Technical Program

Paper Detail

Paper: PS-1A.46
Session: Poster Session 1A
Location: Symphony/Overture
Session Time: Thursday, September 6, 16:30 - 18:30
Presentation Time:Thursday, September 6, 16:30 - 18:30
Presentation: Poster
Publication: 2018 Conference on Cognitive Computational Neuroscience, 5-8 September 2018, Philadelphia, Pennsylvania
Paper Title: A Network Science Cartography of Cognitive Control System Dynamics
Manuscript:  Click here to view manuscript
Authors: Carrisa V Cocuzza, Julia Hamilton, Emily Winfield, Rutgers University, United States; Danielle S. Bassett, University of Pennsylvania, United States; Michael W Cole, Rutgers University, United States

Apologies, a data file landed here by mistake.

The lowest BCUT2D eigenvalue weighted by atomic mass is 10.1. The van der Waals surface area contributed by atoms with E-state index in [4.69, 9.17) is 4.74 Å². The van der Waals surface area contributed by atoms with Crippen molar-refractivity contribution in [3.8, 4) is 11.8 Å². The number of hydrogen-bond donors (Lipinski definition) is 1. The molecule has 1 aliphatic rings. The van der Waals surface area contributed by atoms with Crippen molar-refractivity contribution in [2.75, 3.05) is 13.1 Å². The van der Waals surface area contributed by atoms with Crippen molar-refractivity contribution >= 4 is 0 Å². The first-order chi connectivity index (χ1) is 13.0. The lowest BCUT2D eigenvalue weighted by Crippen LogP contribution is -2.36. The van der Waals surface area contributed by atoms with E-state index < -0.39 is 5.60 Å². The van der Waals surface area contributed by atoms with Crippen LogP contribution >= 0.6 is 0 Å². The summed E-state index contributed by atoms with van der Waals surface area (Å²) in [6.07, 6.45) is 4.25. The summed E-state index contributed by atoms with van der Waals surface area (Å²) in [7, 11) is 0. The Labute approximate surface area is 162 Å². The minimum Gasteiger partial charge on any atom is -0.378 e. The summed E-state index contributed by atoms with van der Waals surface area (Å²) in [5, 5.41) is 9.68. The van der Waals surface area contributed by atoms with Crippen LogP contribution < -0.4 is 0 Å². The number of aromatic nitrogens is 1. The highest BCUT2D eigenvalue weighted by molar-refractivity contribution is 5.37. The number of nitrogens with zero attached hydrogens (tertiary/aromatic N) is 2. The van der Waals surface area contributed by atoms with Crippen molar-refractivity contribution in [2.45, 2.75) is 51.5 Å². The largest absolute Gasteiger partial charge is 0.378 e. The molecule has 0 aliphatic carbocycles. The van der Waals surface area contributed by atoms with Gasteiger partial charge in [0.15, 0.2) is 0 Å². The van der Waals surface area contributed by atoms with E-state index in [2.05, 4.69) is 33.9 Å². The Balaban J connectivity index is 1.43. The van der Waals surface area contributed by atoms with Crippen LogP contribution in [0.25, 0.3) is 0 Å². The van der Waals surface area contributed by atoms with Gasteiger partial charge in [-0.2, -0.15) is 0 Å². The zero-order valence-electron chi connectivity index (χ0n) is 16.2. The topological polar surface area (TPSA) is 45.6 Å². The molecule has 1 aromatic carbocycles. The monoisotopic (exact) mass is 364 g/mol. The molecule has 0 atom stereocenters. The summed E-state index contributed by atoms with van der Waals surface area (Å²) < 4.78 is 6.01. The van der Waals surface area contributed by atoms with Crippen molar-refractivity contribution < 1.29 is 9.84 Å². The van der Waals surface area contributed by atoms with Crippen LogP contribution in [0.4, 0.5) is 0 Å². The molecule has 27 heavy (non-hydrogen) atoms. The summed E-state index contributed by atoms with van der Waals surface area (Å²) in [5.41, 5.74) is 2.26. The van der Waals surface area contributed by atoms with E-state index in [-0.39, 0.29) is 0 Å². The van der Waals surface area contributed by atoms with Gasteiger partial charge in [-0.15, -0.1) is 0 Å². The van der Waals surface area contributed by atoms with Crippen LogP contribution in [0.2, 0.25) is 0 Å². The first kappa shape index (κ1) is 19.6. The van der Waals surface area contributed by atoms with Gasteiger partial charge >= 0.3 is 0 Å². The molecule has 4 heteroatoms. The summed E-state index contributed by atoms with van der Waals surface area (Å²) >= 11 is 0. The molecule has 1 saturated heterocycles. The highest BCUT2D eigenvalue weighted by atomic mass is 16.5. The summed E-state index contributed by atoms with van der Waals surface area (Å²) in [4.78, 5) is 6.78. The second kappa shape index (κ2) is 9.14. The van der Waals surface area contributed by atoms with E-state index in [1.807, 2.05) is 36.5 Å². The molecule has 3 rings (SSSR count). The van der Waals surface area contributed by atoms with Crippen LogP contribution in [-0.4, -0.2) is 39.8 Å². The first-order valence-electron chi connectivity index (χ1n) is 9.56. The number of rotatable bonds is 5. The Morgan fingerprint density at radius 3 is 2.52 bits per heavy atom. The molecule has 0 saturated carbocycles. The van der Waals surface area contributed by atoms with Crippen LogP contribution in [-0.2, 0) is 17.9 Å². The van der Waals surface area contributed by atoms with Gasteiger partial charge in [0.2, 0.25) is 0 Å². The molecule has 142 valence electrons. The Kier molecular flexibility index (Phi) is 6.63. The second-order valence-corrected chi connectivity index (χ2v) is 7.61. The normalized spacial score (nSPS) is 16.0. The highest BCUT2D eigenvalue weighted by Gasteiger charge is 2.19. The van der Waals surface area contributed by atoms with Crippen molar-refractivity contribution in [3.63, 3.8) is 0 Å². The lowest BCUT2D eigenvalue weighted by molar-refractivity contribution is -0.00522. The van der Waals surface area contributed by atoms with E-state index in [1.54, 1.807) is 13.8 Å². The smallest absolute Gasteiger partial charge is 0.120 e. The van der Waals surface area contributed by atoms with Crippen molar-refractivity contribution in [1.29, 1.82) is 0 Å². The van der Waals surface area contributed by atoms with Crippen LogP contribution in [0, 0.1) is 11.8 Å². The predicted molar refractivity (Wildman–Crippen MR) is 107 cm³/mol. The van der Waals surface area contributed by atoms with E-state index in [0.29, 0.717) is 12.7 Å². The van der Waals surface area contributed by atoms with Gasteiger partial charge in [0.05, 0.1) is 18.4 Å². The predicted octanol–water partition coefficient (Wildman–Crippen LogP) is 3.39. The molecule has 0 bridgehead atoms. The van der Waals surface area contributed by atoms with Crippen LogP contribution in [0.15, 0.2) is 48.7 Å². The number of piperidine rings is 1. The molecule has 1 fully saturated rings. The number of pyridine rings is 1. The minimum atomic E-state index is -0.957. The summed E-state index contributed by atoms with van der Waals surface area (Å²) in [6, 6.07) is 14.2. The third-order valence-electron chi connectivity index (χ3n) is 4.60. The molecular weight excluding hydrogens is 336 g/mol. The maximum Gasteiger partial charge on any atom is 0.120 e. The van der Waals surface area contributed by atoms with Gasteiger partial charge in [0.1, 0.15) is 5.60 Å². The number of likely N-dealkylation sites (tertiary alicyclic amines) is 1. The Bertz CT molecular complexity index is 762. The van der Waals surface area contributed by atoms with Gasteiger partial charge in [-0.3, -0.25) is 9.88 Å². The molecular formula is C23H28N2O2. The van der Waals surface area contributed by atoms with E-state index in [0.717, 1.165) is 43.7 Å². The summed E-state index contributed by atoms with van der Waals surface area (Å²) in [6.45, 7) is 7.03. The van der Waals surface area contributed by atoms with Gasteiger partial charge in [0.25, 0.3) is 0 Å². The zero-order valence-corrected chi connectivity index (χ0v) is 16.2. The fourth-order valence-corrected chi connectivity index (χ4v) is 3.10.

Abstract: Functional connectivity studies have identified at least two large-scale neural systems that constitute cognitive control networks (CCNs) – the frontoparietal (FPN) and cingulo-opercular (CON) networks. CCNs are thought to support goal-directed cognition and behavior. We previously showed that FPN shifts global connectivity by task goal, consistent with a “flexible hub” mechanism for cognitive control. Our aim here is to develop a functional cartography of CCNs in terms of network mechanisms. We quantified mechanisms using a high-demand control paradigm involving switching among 64 systematically-related tasks. We hypothesized that cognitive control is enacted differently by the FPN and CON, and found dissociations in graph metric results across these networks. Consistent with a flexible hub mechanism, FPN connections were globally diverse, while tending to maintain their within-network connectivity across tasks. Consistent with a “stable hub” mechanism, CON connections were globally uniform (consistently connecting to the same networks), while tending to not maintain within-network connections. This pattern of results suggests FPN acts as a dynamic, global coordinator of goal-relevant information, while CON transiently disbands to dynamically lend resources to other goal-relevant networks. This cartography of network dynamics reveals a dissociation between two prominent cognitive control networks, suggesting parallel distinct mechanisms underlying goal-directed cognition.